As journalist entrepreneurs, our day doesn’t end once we hit publish. Our job is to understand that we’re in the business of delivering products that are so valuable to our audience, they will want to pay for them.
To do this, we need to understand the entire journey we want our audience to make from the moment they first read a story, to the moment they pay for our work.
Key to this understanding is an audience conversion funnel. It’s important to your work, so here’s what you need to know about it.
What is an audience conversion funnel?
The term funnel is borrowed from the marketing world. It’s a visual way to think about the journey we want our audience to take from awareness at the top, to maintaining interest, to desire, to action at the bottom, also known as conversion. A conversion can be any desired action, such as subscription, membership or referral. Our funnel can also reflect a number of conversions along the journey.
Though the concept of a funnel implies that the process is as simple as the flow of gravity—it’s not. In real life, it’s a multi-stage decision-making process. As consumers, we want to get to know the product and the people behind it, see how the product serves us in their daily lives, and weigh the costs and benefits against competitors. Now more than ever, everyone is campaigning for our attention and our money. That means we will lose people along the way.
Your funnel represents your diverse strategies to capture and maintain your audience’s hard-earned attention — and trust. Think of it as a relationship that’s built and earned. And it’s up to us, as journalist-entrepreneurs, to nurture it.
How does it work?
Traditionally, a marketing funnel is structured into three parts. The top of the funnel is how we capture the attention of our target audience — the people who we hope will consume our product. In other words, it’s how we “get them to come.” The middle of the funnel is how we “get them to stay.” And the bottom of the funnel is how we “get them to pay.” But we’re not done there. We need to get our members to keep paying, whether that’s renewing membership or contributing to our next campaign. Let’s call this retention.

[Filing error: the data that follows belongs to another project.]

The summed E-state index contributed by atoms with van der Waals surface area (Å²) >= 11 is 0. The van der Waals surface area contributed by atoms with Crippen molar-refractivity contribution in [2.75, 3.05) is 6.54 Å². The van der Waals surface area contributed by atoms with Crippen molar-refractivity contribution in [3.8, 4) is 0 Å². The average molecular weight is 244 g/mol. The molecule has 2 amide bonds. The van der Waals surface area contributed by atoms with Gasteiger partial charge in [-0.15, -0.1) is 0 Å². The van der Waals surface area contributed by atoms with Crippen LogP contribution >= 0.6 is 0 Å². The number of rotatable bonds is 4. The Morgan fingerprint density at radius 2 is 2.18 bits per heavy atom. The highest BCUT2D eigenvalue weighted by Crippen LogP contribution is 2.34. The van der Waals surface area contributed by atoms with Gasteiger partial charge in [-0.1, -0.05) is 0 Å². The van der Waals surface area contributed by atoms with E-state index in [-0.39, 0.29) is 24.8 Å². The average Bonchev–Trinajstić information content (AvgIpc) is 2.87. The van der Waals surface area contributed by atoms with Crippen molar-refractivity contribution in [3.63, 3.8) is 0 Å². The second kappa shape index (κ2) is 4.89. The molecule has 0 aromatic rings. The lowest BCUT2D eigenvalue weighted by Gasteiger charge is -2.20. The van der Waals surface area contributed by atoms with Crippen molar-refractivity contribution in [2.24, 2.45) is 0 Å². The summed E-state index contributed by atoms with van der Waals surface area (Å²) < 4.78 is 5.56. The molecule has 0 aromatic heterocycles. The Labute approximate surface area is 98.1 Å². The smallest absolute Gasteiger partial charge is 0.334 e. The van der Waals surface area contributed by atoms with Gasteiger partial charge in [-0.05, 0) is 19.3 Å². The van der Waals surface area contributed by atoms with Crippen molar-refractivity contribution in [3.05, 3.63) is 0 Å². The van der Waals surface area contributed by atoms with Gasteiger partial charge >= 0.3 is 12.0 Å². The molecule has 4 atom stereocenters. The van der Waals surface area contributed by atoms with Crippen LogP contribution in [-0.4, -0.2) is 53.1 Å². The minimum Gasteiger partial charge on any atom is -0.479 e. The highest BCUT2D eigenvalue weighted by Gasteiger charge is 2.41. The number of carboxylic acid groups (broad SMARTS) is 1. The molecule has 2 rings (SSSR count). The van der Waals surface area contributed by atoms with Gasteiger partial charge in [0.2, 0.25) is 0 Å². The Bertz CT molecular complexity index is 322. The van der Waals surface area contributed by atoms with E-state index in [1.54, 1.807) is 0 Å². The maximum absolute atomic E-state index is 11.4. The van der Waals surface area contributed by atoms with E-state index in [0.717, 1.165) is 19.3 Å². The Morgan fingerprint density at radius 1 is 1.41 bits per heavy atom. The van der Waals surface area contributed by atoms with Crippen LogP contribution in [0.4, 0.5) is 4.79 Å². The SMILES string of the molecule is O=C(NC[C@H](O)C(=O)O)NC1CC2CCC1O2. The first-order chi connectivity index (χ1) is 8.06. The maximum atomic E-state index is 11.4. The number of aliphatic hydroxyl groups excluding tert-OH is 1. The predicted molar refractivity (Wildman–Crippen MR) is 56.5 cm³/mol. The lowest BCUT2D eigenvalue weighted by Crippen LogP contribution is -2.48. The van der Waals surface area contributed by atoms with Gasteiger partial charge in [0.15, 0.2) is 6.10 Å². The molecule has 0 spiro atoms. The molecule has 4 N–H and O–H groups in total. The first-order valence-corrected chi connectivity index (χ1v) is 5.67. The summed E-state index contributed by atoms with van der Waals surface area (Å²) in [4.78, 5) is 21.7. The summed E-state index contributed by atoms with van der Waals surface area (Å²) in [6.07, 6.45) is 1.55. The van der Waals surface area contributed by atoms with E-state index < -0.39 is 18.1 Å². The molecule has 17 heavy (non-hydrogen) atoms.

While the funnel includes the tactics we employ at each stage, we can also think of each stage as a segment or sub-group of our audience at a stage along the journey.
As The Lenfest Institute points out, our funnel should be tailored to our unique circumstances. In the context of digital media, that means it’s complex. Consider this: at the awareness stage, someone might find our content via Google keyword search (SEO), social media, a newsletter forwarded by a friend or direct contact with a journalist — to name just a few.
Similarly, our funnel should also reflect the many ways in which our audience members become regular consumers and eventually super fans of our work, such as through repeat visits to our website, filling out a survey or reading about our outlet’s values and mission.
Repeat consumers of our work are what we call loyal audience members. They’re not only the most likely to pay, but likely provide all kinds of additional benefits to our business. They’re the ones who consistently comment on our social media posts, send our newsletters to their friends and take the time to write us thoughtful feedback.
In other words, they’re advocates who provide built-in marketing and demonstrate we’re delivering something valuable. In the graphic shown, this segment is tacked on to the bottom of the funnel, but keep in mind that we likely have highly engaged audience members that aren’t paying members. Though a traditional marketing funnel might cast them aside, we must treat them like gold.
How do I use it?
Once you’ve sketched out the journey different members of your audience take and ways to track them, you essentially have a skeleton for audience growth and revenue strategy. That means you can begin to quantify the size of your audience at each level of decision-making, so you can develop scenarios as a benchmark to measure progress. This will be essential for setting goals, tracking progress and delivering essential fundraising campaigns.
Our funnel also helps us identify where we may be falling short, and strategize accordingly. For instance, it was through a marketing funnel analysis that The Discourse Cowichan improved their middle-of-funnel tactics, and grew their audience by more than 500 per cent.
Now you’re all caught up on what marketing funnels are, read this story to learn how to put them to work.